Paigan: Yeah. One thing I really do want to do is a craft market, which I think would be really nice. I’m just trying to weigh up what’s the best option with that because it's dog-focused.

Also, a lot of things are made to order, but I don't think that's a huge issue because it can have little products on, but because it's dog focused, you kind of want somewhere that’s dog friendly or there's where there’s going to be a lot of dogs there, like DogFest. But that is way too expensive for now. 

So I'm kind of looking at some options or maybe thinking about a collaboration with other very small businesses, having a joint store or something and I think that would be a really nice way of promoting in person.

Liam: Absolutely, and what you say there again about collaboration, it comes back to that whole community aspect. The knitting community is huge, the pet business industry is huge so there’s so many people out there in the same stages of building their business or a little bit further ahead, or people who still have ideas. But everybody is really friendly and really for each other.

Paigan: Yeah.

Liam: That’s what we want to promote at Book Your Pet - it's that we are a community of petpreneurs who were there to support and help each other. We are patterns who are helping to support people like you, and we want to do everything that we can to do that, which is why we've got our software, why we've got our membership and why we've got our community. So it really is about forging those partnerships and not thinking about people who are doing similar things to you, as competitors more like friends that you have healthy competition with. 

Paigan: When I first started I felt like other people were going to be judging me or, I don't know, a bit of anxiety, and then actually probably some of the small businesses, especially local ones in the Manchester area people, I interact with most on social media and have quite a good relationship with.

I think it's pretty nice and I don't think there's anyone who's too similar to this, which is always nice. Everyone's a little bit different - fleeces or collars and things - it's quite nice. I buy all those things and spend all my money on them.

Liam: But it's good. You're supporting the community and hopefully, this community is supporting you. 

Speaking of supporting other people. Do you have any advice that you would give to somebody who is just looking to start out their pet business? 

Paigan: I would say just do it because it's not too scary, but make sure you're setting aside enough time to both work on your business but also for yourself because it can be a bit overwhelming. 

I think my other advice would be: I struggle to follow it, but just value your time and make sure if you're spending time on something it's worth it and you're going to get the compensation. It doesn't have to be financial but it could be like an investment in your company to make sure it's worth it. That I struggle with that.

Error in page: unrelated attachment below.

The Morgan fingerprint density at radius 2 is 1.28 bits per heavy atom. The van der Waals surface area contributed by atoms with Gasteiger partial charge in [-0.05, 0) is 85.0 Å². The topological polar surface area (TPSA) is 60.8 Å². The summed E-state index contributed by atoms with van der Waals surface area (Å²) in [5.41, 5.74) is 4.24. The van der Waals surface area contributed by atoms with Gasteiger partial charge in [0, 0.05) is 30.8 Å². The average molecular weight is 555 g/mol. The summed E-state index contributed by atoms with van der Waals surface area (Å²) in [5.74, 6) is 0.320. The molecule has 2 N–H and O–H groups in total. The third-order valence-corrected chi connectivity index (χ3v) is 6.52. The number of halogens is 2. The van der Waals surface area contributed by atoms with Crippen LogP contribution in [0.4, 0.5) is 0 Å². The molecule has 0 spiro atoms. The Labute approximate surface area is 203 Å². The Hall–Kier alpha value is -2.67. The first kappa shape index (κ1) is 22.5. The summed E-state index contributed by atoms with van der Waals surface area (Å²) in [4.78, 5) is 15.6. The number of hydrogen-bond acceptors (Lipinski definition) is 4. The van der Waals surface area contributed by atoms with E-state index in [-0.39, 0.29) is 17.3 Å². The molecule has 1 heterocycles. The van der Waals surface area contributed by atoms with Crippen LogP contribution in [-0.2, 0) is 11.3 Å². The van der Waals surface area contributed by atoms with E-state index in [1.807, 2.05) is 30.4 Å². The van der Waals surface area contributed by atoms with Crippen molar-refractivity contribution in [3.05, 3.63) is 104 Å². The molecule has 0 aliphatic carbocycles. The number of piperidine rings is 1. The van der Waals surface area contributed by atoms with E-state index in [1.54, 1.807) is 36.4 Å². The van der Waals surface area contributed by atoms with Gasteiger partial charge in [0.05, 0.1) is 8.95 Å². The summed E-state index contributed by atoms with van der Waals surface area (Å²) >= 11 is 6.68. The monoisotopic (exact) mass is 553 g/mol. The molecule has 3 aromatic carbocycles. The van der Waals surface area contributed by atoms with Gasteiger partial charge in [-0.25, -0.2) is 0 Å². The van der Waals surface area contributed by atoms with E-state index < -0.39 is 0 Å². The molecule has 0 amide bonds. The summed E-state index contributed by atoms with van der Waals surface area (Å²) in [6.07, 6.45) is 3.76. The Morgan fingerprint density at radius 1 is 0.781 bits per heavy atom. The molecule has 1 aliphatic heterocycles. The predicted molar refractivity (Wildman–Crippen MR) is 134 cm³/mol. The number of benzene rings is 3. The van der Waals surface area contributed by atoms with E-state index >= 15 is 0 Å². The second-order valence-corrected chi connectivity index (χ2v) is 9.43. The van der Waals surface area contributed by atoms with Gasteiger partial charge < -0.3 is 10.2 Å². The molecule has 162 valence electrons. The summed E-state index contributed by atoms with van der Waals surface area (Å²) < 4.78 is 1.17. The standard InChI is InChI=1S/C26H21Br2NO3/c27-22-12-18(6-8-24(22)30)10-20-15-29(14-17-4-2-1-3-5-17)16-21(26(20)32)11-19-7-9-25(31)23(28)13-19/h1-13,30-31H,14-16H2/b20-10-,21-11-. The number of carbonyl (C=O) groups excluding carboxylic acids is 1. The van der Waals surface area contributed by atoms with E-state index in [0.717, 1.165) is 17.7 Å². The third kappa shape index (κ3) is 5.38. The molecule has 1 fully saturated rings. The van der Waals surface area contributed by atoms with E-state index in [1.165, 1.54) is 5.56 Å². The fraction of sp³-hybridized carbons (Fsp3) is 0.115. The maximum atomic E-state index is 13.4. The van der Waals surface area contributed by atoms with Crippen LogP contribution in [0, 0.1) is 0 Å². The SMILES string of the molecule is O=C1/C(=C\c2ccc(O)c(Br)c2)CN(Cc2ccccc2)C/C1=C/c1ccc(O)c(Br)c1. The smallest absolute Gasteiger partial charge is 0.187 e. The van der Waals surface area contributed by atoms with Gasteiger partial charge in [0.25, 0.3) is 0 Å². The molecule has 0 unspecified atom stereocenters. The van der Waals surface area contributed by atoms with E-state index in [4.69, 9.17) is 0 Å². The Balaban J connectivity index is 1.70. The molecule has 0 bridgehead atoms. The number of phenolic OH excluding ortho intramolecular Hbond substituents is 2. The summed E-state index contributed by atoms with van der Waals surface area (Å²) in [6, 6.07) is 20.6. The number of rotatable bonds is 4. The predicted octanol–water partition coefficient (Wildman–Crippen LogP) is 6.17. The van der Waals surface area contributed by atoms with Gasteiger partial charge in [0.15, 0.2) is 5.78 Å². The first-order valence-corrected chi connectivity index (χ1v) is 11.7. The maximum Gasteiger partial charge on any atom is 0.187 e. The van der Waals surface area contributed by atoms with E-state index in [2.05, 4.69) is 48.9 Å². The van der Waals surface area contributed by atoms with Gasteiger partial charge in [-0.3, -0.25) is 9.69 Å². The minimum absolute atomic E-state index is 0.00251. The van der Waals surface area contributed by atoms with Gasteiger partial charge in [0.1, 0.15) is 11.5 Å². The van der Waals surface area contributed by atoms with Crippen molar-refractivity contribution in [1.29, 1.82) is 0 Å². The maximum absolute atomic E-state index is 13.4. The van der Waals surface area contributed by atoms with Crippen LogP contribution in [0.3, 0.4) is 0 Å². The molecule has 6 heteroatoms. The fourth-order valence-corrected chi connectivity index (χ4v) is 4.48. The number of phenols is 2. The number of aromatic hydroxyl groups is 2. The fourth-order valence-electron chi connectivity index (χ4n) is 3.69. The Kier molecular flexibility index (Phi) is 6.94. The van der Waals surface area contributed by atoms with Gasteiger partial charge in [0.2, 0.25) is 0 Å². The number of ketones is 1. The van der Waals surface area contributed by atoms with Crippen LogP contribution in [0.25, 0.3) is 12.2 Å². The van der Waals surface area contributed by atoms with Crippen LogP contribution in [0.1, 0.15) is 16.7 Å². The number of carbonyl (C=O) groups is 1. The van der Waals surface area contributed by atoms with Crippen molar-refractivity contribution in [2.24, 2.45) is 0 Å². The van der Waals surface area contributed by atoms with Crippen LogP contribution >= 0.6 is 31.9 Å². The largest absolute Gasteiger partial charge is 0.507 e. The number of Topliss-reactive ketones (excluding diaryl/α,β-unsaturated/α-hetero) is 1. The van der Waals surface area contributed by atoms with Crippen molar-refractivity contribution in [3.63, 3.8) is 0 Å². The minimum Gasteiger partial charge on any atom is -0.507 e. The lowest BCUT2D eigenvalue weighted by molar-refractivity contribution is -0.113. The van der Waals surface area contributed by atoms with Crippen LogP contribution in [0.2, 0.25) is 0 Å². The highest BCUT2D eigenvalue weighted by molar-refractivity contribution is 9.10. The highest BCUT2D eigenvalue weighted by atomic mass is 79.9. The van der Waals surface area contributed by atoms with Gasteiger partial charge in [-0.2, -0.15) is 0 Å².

Liam: Yeah, I think a lot of people have that when they're pricing their services. A lot of people underprice because they don’t know. But their product or service is worth this time and effort, everything that they put into it and then as an individual, they are worth that fee. 

So I think that is something that a lot of people struggle to come to terms with. But again, we've got some advice in our membership on how to price services effectively, but it really comes down to having that inner confidence to go, yes, I did this and so I deserve this.

Paigan: Yeah, it's definitely a confidence thing. I'm getting better and trying to really crack down as well on myself, actually timing it being like, how long does this take? We need to feed that back into the pricing and make sure everything is right because, also, the cost of everything that's gone up recently. So you've got to keep making changes, adjusting things accordingly just to make you feel like you're not just wasting your time.

Liam: Yeah, and I think that's really important to mention as well. How you've timed yourself to put the price on things because time is the only commodity that we can't really get back once it’s gone.

Paigan: Yeah.

Liam: Because it's easy to sit down and say okay this jumper is going to take me this amount of time to knit so I'm gonna sell it at this price. But when you sit down and you actually start knitting and it becomes a much longer process, you haven't changed the price and suddenly you're giving away your time for free.

Paigan: Yeah.

Liam: It's something that a lot of people don't take into consideration - groomers as well, for example, they could go, okay I’m doing this particular kind of grooming  and it will take me this length of time. But then, when it comes to larger breeds, or breeds with more particular hair, it takes them longer and yet they don’t really consider that. There are those differences that will affect their time and they end up giving it away for free. 

So, just as a final piece let everybody know where they can find you online on socials, where they can check out What A Load Of Knit and get hold of some of your amazing products as well.

Paigan: My main social network is Instagram, which is @whataloadof_knit. I'm really active on there at the minute and hoping to continue being, so go like my reels which I had never made before. I've also got my website, which is My knits are slightly cheaper there than my Etsy because I don't get charged as much to sell there.

Do you want to be featured in future editions of our Business Pawspectives series? If you’re a pet business owner, get in touch today by emailing!